Before we continue to examine the word substance, it is convenient here to observe that the Holv Orthodox Church at the Synod of Jerusalem (date 1643 A.n.) used the word metousiosis--a change of ousia--to translate the Latin Transubstantiatio. The longer Catechism of the Orthodox Greek Church says:--

"As to the manner in which the Bread and Wine are changed into the Body and Blood of our Lord, none but God can understand: only this much is signified, that the Bread really and substantially becomes the very true Body of the Lord, and the Wine the very Blood of the Lord."


In using theological language, we must take care to interpret words in the sense in which the Church clearly intends them to be understood. Thus the word substance is used to define the doctrine of the Blessed Trinity in the Athanasian Creed, or of the Incarnation in the Nicene Creed, in one sense. Also St. Thomas Aquinas and the Council of Trent carefully safeguard the meaning of Substance when it is applied to expound the Eucharist, and we must understand the term in that particular sense and in no other.


We said that the Black Rubric uses the words "natural substances" in a sense which is not that of substance in the language of the Church--Latin or Greek. By "natural substances," the Rubric clearly means the natural qualities, properties or accidents, which as, the Council of Trent affirms, "none the less remain." By the accidents of a thing is meant all that we know of it from our senses.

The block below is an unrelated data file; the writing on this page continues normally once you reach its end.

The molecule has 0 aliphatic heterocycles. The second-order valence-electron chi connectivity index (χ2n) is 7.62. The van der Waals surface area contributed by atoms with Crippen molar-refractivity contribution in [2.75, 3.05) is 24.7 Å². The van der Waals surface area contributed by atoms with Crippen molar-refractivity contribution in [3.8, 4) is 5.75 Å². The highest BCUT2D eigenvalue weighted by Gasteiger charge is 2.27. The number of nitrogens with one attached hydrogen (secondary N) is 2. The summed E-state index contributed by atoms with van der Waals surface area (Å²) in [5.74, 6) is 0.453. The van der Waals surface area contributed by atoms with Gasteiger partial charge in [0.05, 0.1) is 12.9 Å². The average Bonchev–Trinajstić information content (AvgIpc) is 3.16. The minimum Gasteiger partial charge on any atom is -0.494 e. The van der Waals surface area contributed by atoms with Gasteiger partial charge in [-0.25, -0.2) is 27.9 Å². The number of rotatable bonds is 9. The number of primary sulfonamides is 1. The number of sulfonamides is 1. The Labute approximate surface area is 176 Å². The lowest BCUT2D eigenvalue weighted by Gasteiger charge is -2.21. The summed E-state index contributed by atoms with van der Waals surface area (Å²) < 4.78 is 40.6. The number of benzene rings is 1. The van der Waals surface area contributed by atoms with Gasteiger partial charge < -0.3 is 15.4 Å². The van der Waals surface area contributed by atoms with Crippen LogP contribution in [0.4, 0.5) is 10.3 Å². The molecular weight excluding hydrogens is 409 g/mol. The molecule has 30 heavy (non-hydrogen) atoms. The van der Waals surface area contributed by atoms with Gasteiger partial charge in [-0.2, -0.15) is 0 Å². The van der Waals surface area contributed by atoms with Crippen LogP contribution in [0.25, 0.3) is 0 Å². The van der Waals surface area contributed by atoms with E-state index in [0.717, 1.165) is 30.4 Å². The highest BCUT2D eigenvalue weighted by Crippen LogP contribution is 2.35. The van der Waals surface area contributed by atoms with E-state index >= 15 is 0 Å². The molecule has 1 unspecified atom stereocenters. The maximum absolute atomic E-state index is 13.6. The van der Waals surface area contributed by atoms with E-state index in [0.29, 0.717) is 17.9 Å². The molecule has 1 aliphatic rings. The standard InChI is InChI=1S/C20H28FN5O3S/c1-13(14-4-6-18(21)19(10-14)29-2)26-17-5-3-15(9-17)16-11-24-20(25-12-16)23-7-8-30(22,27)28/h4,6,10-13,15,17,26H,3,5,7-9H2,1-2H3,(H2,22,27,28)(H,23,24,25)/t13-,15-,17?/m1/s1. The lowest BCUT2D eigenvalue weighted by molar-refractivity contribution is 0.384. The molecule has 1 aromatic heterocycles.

"The size, shape, colour of a thing we learn from our eyes: the touch tells us it is hard or soft, solid or liquid. Its scent we learn from our sense of smell: its flavour from our power of taste, and its nutritive property from its effect on our digestive organs. But we know that the shape, colour, size and taste of a thing are not the thing itself. An alteration can take place in its shape, its colour, its taste, yet there is something remaining which is unaltered, and which forces us to regard the THING as It, whatever change its appearances may have undergone."

In the Blessed Sacrament the Host is still small, white, round, brittle, and tasting like wafer-bread, and the wine is still possessed of its fragrance and liquid quality; and both refresh the body physically as their nourishing property remains after consecration.

Wheat is milled; its form, shape and colour are altered--but It remains. The flour is baked in the way wafers are made. It is wafer-bread, unleavened bread--but It is still wheat---"the best wheaten bread that conveniently may be gotten."


Most properties, qualities or accidents can be discerned by our senses. But the substance of a thing is wholly beyond the reach of our senses and of any chemical analysis: just as the human soul in physical life cannot be discovered by experiment in a laboratory. Hence the folly of those who would challenge the faith of the Catholic Church by attempting to apply any material experiment to the consecrated elements: or deem that the evidence of their senses as to the external qualities of a consecrated or nnconsecrated Host should in any way effect their judgment of the truth of the change in that realm of reality which is called Kssence or Siibstance.